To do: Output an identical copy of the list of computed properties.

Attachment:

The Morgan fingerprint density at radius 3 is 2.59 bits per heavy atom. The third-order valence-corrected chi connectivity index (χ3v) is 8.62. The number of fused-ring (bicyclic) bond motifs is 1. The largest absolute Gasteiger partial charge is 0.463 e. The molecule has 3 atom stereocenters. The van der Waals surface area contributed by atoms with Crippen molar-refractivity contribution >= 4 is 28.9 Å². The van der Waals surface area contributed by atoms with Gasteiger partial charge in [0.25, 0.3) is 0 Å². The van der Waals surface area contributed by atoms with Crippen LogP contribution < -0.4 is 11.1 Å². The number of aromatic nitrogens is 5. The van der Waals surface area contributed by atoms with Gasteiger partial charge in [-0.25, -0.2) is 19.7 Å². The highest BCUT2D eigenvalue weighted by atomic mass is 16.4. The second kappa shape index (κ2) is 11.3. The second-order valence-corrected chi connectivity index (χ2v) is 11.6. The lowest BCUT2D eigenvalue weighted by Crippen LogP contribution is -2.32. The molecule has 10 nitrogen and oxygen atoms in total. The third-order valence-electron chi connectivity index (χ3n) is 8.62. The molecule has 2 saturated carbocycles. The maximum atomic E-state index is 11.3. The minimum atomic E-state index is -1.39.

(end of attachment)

The Morgan fingerprint density at radius 3 is 2.59 bits per heavy atom. The third-order valence-corrected chi connectivity index (χ3v) is 8.62. The number of fused-ring (bicyclic) bond motifs is 1. The largest absolute Gasteiger partial charge is 0.463 e. The molecule has 3 atom stereocenters. The van der Waals surface area contributed by atoms with Crippen molar-refractivity contribution >= 4 is 28.9 Å². The van der Waals surface area contributed by atoms with Gasteiger partial charge in [0.25, 0.3) is 0 Å². The van der Waals surface area contributed by atoms with Crippen LogP contribution < -0.4 is 11.1 Å². The number of aromatic nitrogens is 5. The van der Waals surface area contributed by atoms with Gasteiger partial charge in [-0.25, -0.2) is 19.7 Å². The highest BCUT2D eigenvalue weighted by atomic mass is 16.4. The second kappa shape index (κ2) is 11.3. The second-order valence-corrected chi connectivity index (χ2v) is 11.6. The lowest BCUT2D eigenvalue weighted by Crippen LogP contribution is -2.32. The molecule has 10 nitrogen and oxygen atoms in total. The third-order valence-electron chi connectivity index (χ3n) is 8.62. The molecule has 2 saturated carbocycles. The maximum atomic E-state index is 11.3. The minimum atomic E-state index is -1.39.